This week: a landmark climate bill, NIH childcare support and an Earth-monitoring satellite
In depth: The National Institutes of Health has come under fire from a federal watchdog for not enforcing clinical trial reporting requirements.
Also this week from Research Professional News
US science advisers hail publisher response to monkeypox call—Major publishers and journals praised for making outbreak-related research openly available
Green gauge—The Inflation Reduction Act brings money for climate research, but there is an energy trade-off
Here is the rest of the US news this week…
Biden signs off climate spending bill
US president Joe Biden has signed into law the Inflation Reduction Act, a major climate, healthcare and tax reform bill. The legislation includes a $369 billion investment in climate and energy policies over the next decade—the largest investment in climate action in US history. It is predicted to slash US carbon emissions through the development and commercialisation of green technology such as carbon capture and zero-carbon hydrogen fuel.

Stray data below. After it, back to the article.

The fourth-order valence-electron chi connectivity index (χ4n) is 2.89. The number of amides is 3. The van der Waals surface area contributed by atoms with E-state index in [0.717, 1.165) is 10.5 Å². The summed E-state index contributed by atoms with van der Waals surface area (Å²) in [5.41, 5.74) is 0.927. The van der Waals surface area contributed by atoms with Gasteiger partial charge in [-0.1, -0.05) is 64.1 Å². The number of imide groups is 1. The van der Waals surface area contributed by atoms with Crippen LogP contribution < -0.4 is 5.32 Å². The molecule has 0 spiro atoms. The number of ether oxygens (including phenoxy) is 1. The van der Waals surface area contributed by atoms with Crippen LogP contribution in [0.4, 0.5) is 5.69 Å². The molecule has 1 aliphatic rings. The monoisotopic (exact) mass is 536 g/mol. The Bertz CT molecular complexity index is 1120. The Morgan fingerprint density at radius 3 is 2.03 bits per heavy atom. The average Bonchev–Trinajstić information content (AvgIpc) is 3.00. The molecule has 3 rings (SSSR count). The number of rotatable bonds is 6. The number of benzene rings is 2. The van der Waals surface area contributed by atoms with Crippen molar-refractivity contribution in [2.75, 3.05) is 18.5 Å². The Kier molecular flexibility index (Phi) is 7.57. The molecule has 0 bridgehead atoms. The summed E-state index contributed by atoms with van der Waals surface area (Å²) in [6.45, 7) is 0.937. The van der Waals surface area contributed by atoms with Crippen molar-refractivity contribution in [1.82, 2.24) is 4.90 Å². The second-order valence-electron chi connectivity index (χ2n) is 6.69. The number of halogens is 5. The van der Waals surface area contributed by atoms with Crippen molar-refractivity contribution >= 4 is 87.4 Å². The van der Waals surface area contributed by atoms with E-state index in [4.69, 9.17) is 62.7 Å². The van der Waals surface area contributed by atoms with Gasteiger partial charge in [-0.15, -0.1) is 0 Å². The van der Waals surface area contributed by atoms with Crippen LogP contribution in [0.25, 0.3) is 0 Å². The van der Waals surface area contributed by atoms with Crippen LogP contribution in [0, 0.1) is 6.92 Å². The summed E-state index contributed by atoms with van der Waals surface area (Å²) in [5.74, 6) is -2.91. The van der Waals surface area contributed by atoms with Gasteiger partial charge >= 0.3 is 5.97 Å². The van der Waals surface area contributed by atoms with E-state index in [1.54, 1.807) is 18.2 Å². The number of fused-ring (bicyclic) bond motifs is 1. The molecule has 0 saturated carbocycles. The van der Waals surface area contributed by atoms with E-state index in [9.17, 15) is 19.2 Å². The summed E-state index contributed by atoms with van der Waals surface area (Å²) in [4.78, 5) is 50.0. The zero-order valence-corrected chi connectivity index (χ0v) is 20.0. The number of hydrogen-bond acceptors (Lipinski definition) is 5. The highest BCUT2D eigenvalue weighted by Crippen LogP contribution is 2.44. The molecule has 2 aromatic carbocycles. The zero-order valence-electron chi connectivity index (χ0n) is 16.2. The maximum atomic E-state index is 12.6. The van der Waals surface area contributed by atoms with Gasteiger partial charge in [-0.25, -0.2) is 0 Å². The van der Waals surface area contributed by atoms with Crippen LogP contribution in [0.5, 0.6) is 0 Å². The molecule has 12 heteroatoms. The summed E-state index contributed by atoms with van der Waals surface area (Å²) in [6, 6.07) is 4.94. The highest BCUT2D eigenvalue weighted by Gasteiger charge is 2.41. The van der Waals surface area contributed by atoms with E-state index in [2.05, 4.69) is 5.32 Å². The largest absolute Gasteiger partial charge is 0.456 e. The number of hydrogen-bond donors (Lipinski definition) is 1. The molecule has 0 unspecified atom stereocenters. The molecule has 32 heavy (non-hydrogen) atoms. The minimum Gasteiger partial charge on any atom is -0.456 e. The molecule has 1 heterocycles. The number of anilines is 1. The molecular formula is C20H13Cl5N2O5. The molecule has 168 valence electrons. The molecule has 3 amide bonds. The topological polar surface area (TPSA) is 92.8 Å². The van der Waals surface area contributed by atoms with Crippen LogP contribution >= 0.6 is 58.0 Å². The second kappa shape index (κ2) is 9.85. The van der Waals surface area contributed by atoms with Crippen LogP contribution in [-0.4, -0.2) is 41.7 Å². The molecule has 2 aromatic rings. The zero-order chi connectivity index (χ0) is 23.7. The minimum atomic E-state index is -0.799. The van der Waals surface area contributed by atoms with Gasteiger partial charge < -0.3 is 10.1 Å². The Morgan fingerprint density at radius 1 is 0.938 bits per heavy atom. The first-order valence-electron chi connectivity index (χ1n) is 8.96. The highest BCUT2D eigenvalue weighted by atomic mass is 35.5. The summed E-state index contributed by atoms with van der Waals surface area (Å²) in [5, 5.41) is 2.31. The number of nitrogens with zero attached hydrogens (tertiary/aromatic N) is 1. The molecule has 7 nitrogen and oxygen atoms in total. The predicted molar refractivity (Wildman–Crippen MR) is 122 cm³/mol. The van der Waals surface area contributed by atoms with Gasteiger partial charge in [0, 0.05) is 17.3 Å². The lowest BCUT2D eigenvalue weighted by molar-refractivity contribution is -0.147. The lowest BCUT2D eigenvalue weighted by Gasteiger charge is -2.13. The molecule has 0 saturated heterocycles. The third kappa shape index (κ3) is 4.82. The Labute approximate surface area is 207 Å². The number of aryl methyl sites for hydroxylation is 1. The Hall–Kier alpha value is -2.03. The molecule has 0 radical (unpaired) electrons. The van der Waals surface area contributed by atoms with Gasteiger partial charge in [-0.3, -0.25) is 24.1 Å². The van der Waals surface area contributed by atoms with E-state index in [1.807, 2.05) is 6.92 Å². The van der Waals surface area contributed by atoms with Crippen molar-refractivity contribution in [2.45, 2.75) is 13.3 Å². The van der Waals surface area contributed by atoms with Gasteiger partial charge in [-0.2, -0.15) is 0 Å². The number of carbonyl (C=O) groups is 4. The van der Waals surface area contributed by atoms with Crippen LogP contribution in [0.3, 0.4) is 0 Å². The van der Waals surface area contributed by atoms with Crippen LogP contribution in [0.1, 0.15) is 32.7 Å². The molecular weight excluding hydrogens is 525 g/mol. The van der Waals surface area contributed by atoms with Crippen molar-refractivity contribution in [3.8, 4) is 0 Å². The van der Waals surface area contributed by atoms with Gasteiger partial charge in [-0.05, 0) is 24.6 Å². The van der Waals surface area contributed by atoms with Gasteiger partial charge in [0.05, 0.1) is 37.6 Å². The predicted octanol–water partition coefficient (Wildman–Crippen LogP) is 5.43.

NIH provides update on childcare stipend
The National Institutes of Health has shared data showing the amount of childcare support requested by National Research Service Awards fellows since it was introduced in April 2021 to counter high childcare costs. NRSA fellows can apply for up to $2,500 per budget period. The NIH reported that it received 229 requests for the funding in the 2021 financial year, approving 228 worth a total of just over $572,000. It said it had received 357 requests in the 2022 financial year and had so far approved 196 awards worth almost $510,000.
USGS takes ownership of Earth-monitoring satellite
The Landsat 9 Earth-observation satellite is now under full operational control of the US Geological Survey, having been launched by Nasa in September 2021. In the interim, Nasa has been positioning the satellite in orbit, calibrating its detectors and collecting test images. Now fully operational, the satellite will be controlled by USGS for the remainder of its lifespan. It is the latest in a series of Landsat satellites, which have monitored changes in the Earth’s landscape for more than 50 years.